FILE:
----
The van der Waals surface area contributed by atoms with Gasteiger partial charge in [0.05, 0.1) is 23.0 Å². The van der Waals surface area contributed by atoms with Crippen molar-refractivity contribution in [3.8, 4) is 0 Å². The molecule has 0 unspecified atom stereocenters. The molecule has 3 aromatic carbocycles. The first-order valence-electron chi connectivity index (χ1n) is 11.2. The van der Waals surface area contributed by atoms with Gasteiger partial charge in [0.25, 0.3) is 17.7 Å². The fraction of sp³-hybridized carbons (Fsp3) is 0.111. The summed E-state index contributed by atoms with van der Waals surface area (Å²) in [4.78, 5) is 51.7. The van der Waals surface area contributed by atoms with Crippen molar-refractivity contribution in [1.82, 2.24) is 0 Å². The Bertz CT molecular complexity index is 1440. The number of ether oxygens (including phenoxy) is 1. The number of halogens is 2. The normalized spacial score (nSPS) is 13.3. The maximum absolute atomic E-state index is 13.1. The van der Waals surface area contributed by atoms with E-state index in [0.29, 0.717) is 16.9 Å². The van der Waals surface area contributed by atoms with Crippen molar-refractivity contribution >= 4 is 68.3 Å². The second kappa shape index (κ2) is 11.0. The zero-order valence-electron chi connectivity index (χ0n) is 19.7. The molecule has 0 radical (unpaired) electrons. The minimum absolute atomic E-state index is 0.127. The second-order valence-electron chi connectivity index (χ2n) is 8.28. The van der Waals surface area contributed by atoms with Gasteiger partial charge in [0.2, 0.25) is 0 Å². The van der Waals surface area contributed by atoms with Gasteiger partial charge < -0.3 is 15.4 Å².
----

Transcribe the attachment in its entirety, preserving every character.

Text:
The van der Waals surface area contributed by atoms with Gasteiger partial charge in [0.05, 0.1) is 23.0 Å². The van der Waals surface area contributed by atoms with Crippen molar-refractivity contribution in [3.8, 4) is 0 Å². The molecule has 0 unspecified atom stereocenters. The molecule has 3 aromatic carbocycles. The first-order valence-electron chi connectivity index (χ1n) is 11.2. The van der Waals surface area contributed by atoms with Gasteiger partial charge in [0.25, 0.3) is 17.7 Å². The fraction of sp³-hybridized carbons (Fsp3) is 0.111. The summed E-state index contributed by atoms with van der Waals surface area (Å²) in [4.78, 5) is 51.7. The van der Waals surface area contributed by atoms with Crippen molar-refractivity contribution in [1.82, 2.24) is 0 Å². The Bertz CT molecular complexity index is 1440. The number of ether oxygens (including phenoxy) is 1. The number of halogens is 2. The normalized spacial score (nSPS) is 13.3. The maximum absolute atomic E-state index is 13.1. The van der Waals surface area contributed by atoms with E-state index in [0.29, 0.717) is 16.9 Å². The van der Waals surface area contributed by atoms with Crippen molar-refractivity contribution >= 4 is 68.3 Å². The second kappa shape index (κ2) is 11.0. The zero-order valence-electron chi connectivity index (χ0n) is 19.7. The molecule has 0 radical (unpaired) electrons. The minimum absolute atomic E-state index is 0.127. The second-order valence-electron chi connectivity index (χ2n) is 8.28. The van der Waals surface area contributed by atoms with Gasteiger partial charge in [0.2, 0.25) is 0 Å². The van der Waals surface area contributed by atoms with Gasteiger partial charge < -0.3 is 15.4 Å².